In light of the Court's decision, PURA Staff (EOE) requested that PURA issue new compliance deadlines as follows (Docket 16-12-29). Compliance deadlines had previously been stayed. Below are the original deadlines and new Staff recommendations:
Order No. 1: On or before October 15, annually, or at the same time as RPS compliance is due, REC-only suppliers must submit a summary of their annual program participation as discussed in Section II.B., herein.
• Recommendation: EOE recommends the Rec-Only Suppliers should file the first report by October 15, 2021.
Order No. 9: Beginning with the 2020 RPS compliance, any supplier marketing a VRO will be required to include the following as separate information to support its VRO load and REC settlement compliance as discussed in Section II.C: third party verification/attestation of its VRO load; third party verification/attestation that the appropriate RECs were settled; copies of the VRO Disclosure Label(s).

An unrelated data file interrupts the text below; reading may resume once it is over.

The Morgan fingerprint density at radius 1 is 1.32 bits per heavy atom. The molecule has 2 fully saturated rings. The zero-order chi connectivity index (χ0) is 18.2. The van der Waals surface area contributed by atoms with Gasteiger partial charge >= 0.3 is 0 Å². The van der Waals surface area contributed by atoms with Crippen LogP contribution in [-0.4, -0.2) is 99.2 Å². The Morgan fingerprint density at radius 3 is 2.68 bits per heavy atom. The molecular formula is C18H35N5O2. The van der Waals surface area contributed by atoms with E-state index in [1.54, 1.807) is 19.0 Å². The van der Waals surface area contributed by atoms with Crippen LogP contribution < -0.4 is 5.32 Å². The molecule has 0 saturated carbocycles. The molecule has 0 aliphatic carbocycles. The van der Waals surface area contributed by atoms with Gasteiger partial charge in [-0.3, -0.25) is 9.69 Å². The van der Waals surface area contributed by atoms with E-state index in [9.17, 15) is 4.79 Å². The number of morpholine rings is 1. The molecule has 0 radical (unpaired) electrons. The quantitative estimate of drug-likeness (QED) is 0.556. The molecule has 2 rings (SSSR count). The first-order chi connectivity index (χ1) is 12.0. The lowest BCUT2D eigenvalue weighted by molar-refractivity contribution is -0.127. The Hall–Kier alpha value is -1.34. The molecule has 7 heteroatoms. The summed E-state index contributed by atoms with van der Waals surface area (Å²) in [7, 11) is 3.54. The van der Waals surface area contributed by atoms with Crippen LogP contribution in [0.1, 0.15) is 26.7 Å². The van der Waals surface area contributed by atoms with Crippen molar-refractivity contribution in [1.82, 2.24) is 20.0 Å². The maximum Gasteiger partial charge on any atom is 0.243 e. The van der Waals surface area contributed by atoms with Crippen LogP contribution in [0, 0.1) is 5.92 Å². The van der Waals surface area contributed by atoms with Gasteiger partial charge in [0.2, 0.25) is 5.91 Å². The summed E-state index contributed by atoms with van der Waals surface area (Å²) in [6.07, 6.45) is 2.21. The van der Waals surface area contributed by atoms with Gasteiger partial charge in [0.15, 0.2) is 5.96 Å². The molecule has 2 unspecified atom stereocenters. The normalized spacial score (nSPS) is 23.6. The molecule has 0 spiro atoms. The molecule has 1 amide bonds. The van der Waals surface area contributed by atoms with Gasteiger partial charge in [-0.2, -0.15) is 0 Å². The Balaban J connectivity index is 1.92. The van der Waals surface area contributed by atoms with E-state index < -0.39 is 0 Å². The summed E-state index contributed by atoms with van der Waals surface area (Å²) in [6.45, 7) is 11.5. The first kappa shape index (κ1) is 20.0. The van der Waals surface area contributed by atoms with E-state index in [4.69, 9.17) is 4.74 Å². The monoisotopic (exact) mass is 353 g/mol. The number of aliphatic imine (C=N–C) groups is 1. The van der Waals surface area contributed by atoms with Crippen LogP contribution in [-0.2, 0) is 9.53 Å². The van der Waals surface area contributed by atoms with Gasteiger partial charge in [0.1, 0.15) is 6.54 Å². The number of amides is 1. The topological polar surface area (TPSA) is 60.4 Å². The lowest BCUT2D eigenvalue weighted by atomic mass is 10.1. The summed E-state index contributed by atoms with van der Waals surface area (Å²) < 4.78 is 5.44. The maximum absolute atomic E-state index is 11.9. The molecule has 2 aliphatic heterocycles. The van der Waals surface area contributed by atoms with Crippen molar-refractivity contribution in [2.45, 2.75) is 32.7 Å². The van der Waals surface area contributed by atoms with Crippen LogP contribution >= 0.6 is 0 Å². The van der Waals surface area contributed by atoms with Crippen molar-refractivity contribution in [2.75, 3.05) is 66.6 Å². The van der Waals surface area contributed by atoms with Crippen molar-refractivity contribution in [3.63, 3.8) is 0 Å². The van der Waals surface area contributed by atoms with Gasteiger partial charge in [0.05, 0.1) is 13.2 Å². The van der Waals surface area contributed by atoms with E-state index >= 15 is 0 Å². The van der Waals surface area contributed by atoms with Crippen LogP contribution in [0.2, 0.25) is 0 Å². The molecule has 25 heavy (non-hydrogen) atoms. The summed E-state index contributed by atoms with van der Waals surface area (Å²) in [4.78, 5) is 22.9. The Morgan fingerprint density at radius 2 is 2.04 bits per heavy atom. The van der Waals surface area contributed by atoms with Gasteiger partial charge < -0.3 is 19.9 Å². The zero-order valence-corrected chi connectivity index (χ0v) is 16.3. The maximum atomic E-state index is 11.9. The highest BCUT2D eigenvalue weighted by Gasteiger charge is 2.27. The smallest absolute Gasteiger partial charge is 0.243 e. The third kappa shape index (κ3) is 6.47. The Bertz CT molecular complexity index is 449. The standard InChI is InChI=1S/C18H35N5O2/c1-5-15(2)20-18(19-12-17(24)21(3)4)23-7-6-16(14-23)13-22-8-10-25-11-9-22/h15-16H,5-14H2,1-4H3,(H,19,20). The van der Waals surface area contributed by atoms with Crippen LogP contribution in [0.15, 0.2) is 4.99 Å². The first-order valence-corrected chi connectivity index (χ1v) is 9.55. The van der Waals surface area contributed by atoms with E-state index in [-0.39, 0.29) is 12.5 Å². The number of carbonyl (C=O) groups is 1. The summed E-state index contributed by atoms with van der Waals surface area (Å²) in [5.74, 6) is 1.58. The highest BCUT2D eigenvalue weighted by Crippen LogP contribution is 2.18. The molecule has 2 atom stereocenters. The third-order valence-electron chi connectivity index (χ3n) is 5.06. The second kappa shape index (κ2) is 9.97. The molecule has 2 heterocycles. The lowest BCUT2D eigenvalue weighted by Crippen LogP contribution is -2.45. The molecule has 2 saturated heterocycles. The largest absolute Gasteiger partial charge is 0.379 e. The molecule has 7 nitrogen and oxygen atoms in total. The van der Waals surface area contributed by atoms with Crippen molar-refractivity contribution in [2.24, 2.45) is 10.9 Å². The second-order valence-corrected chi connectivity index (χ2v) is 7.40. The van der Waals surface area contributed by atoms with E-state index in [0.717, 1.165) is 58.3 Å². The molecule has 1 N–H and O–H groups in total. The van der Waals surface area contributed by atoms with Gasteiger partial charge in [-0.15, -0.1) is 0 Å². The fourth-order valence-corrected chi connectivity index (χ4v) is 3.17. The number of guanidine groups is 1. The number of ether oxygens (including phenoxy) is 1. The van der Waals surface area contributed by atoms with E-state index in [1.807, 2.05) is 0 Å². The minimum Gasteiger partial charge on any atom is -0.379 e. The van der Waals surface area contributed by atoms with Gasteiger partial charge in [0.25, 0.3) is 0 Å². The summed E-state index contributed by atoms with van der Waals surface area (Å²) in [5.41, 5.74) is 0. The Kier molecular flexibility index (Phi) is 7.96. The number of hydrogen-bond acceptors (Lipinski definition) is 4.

• Recommendation: EOE recommends the Order should be changed to "Beginning with the 2021 RPS compliance . . ." and suppliers should be required to file this information in the 2021 RPS compliance docket.
Order No. 10: On or before December 1, 2020, the Disclosure Label Working Group shall submit its final recommendations to the Authority for approval.
• Recommendation: EOE recommends the Order should be changed to, "On or before October 1, 2021, the Disclosure Label Working Group shall submit its final recommendations to the Authority for approval."
Page 25: Effective January 1, 2021 all new and renewing VROs must comply with the new standards.
• Recommendation: EOE recommends that the Authority should change this to, "Effective October 1, 2021 all new and renewing VROs must comply with the new standards."
Page 26: The Authority will require the Disclosure Label Working Group to submit a proposed Disclosure Label by December 1, 2020, for Authority approval.
• Recommendation: EOE recommends that the Authority should change this to, "The Authority will require the Disclosure Label Working Group to submit a proposed Disclosure Label by October 1, 2021, for Authority approval."